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Will the Price of Milk Double?

Updated on November 29, 2012

Is Your Breakfast At Risk?

Your morning bowl of cereal may become a victim of our dysfunctional Congress.
Your morning bowl of cereal may become a victim of our dysfunctional Congress. | Source

Introduction

Your morning bowl of cereal may soon become a victim of our dysfunctional Congress. Due to Congress' inability to agree on a renewal of the Farm Bill, the average price of milk may more than double to over $6 per gallon in 2013!

Average Milk Prices, April 2012

City
Average Retail Price for a Gallon Whole Milk
 
Atlanta, GA
$3.82
 
Baltimore, MD
$3.42
 
Boston, MA
$3.62
 
Chicago, IL
$4.16
 
Cincinnati, OH
$2.72
 
Cleveland, OH
$3.32
 
Dallas, TX
$2.95
 
Denver, CO
$3.19
 
Detroit, MI
$2.96
 
Fort Lee, NJ
$3.76
 
Hartford, CT
$3.87
 
Houston, TX
$3.65
 
Indianapolis, IN
$3.64
 
Kansas City, MO
$4.13
 
Louisville, KY
$2.99
 
Miami, FL
$3.74
 
Milwaukee, WI
$3.82
 
Minneapolis, MN
$3.96
 
New Orleans, LA
$4.66
 
Oklahoma City, OK
$3.99
 
Omaha, NE
$3.93
 
Philadelphia, PA
$4.07
 
Phoenix, AZ
$3.49
 
Pittsburgh, PA
$3.89
 
Portland, OR
$3.56
 
Seattle, WA
$3.06
 
St. Louis, MO
$3.51
 
Syracuse, NY
$2.99
 
Washington, DC
$3.79
 
Wichita, KS
$3.29
 

Current / Future Price of Milk

According to the United States Dairy Association, the average national price for a gallon of whole milk was $3.60 in April 2012. This price varied widely throughout the country. For example, the average price was only $2.72 a gallon in Cincinnati, OH, but a hefty $4.66 a gallon in New Orleans, LA.

The price of milk has historically been regulated by the nation's Farm Bill. The Farm Bill includes a subsidy called the Milk Income Loss Contract ("MILC"). The MILC is a program administered by the Farm Service Agency that compensates dairy farmers when the price of milk falls below a certain level. Without the Farm Bill, these subsidies would disappear, and dairy farmers would demand higher prices.

The Farm Bill also sets the policies under which the government purchases dairy products. Without the current Farm Bill, government purchases of dairy products would revert back to the outdated policies of the 1940s. This would put further upward pressure on milk prices, according to the National Milk Producers Federation.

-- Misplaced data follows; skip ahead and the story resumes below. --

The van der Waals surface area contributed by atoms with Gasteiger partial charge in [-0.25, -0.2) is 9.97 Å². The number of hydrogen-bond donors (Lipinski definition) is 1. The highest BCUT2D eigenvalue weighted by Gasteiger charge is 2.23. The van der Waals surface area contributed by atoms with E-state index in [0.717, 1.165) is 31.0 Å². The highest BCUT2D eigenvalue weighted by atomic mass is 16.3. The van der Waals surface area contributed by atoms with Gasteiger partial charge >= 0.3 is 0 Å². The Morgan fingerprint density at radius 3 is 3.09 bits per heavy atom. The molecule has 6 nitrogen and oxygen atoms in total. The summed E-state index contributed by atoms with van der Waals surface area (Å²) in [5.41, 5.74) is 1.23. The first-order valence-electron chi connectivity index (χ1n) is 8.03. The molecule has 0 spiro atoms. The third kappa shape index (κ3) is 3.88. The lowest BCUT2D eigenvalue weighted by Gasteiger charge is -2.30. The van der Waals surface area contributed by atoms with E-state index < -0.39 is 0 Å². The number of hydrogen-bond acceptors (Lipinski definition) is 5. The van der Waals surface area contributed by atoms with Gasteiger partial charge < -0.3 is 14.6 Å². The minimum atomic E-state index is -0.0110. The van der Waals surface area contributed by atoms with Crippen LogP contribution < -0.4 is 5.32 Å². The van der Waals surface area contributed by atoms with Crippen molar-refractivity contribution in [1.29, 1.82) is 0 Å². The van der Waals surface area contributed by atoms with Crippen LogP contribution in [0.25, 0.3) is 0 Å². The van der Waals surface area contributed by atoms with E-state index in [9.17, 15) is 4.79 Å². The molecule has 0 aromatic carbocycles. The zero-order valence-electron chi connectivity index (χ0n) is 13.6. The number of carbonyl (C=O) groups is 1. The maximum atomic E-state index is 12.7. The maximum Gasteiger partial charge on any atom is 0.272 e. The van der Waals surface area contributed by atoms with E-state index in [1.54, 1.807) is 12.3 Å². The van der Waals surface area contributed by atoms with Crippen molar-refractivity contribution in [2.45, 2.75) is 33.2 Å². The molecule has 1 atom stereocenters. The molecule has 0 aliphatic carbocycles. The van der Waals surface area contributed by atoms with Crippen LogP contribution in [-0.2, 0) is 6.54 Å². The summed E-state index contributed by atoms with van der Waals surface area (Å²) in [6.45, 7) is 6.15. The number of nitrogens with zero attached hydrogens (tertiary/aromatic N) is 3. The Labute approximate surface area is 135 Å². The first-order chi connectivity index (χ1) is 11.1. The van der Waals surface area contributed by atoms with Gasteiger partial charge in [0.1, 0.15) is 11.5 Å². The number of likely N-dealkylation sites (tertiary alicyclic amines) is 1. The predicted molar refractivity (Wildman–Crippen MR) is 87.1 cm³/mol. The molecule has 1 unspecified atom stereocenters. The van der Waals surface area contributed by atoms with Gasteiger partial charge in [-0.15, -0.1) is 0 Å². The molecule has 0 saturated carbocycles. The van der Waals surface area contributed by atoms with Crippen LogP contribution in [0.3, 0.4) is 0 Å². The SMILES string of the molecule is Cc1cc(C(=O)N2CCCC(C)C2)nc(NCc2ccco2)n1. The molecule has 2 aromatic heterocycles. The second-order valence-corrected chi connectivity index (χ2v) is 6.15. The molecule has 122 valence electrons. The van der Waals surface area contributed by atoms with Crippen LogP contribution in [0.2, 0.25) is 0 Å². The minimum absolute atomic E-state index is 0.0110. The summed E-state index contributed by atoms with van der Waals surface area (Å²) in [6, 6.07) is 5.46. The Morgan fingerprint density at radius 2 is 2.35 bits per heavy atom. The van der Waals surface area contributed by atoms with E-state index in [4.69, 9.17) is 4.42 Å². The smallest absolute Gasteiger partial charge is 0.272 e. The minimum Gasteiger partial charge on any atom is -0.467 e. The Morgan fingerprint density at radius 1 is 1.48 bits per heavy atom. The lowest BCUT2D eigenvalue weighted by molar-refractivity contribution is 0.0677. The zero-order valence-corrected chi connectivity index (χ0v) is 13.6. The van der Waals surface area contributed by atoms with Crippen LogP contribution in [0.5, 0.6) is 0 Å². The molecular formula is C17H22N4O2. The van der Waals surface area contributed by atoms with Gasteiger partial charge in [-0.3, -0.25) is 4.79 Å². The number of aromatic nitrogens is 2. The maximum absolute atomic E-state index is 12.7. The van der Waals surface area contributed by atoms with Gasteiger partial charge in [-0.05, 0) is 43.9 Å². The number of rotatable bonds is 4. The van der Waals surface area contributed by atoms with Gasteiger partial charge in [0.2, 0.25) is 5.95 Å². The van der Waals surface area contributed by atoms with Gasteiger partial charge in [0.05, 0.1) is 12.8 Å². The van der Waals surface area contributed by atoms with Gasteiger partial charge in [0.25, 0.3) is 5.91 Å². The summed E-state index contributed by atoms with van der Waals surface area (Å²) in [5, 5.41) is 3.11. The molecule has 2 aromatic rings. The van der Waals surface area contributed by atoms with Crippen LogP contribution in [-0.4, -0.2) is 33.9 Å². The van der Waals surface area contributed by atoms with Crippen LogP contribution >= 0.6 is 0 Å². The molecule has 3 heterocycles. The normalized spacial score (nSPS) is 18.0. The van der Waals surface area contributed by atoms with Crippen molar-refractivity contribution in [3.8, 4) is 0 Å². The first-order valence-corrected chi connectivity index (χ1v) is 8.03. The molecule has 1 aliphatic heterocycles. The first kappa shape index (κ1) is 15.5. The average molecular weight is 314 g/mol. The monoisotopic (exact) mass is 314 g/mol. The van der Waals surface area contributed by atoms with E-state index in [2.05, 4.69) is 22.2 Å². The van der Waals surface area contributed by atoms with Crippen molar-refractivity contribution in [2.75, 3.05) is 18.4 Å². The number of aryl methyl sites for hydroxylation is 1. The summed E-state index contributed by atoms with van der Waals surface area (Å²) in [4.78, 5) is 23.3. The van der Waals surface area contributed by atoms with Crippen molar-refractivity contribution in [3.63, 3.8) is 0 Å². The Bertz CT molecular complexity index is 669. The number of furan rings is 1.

The Farm Bill, which is typically renewed every five to seven years, expired on September 30, 2012. The renewal of this bill--the 2012 Farm Bill--passed the Senate on a bipartisan vote of 64 - 35 on June 21, 2012, but has been stalled in the Republican-controlled House. The Republican leaders of the House have said they will not consider the 2012 Farm Bill until after the November 6th elections.

Thus, the price of milk will depend on whatever action--if any--is taken during the lame duck session of Congress after the elections. If the lame duck Congress fails to pass the 2012 Farm Bill, we can expect the price of milk to skyrocket during 2013, with the National Milk Producers Federation warning that the average price of milk will rise above $6 per gallon. Considering the current Congress has passed fewer laws than any previous Congress, its entirely possible that it will not act.

Along with milk prices, the prices of other foods and beverages would also soar. This would include the prices of cheese, yogurt, ice cream and other dairy products. Also impacted would be the prices of chicken wings, chips, hamburgers and bacon, which would rise by an estimated 20%.

What You Can Do

Consumers will have few options for dealing with soaring prices for milk and other groceries in the event the lame duck Congress does not pass the 2012 Farm Bill.

Some consumers may switch to milk substitutes, such as soy, almond or other non-dairy milks.

Other consumers may use less milk, such as by having bagels instead of cereal.

Perhaps the best possibility is for consumers to contact their Congressmen to urge them to overcome their dysfunction and agree on a renewal of the nation's Farm Bill.

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    • Barbara Kay profile image

      Barbara Badder 4 years ago from USA

      I hope this is taken care of. We have sales here for $2.50 a gallon almost every week, but I've noticed that last couple of weeks it has been $2.99. $5 would ruin my grocery bill.

    • billybuc profile image

      Bill Holland 4 years ago from Olympia, WA

      It is an important bill for sure; I have written at length about the farmers in the country and the raw deal they are getting.

      On a side note, we have a store here in Olympia where milk is $2.00 per gallon and has been for several months...at least a dollar cheaper than other stores. I have no idea why!

      Thanks for the information!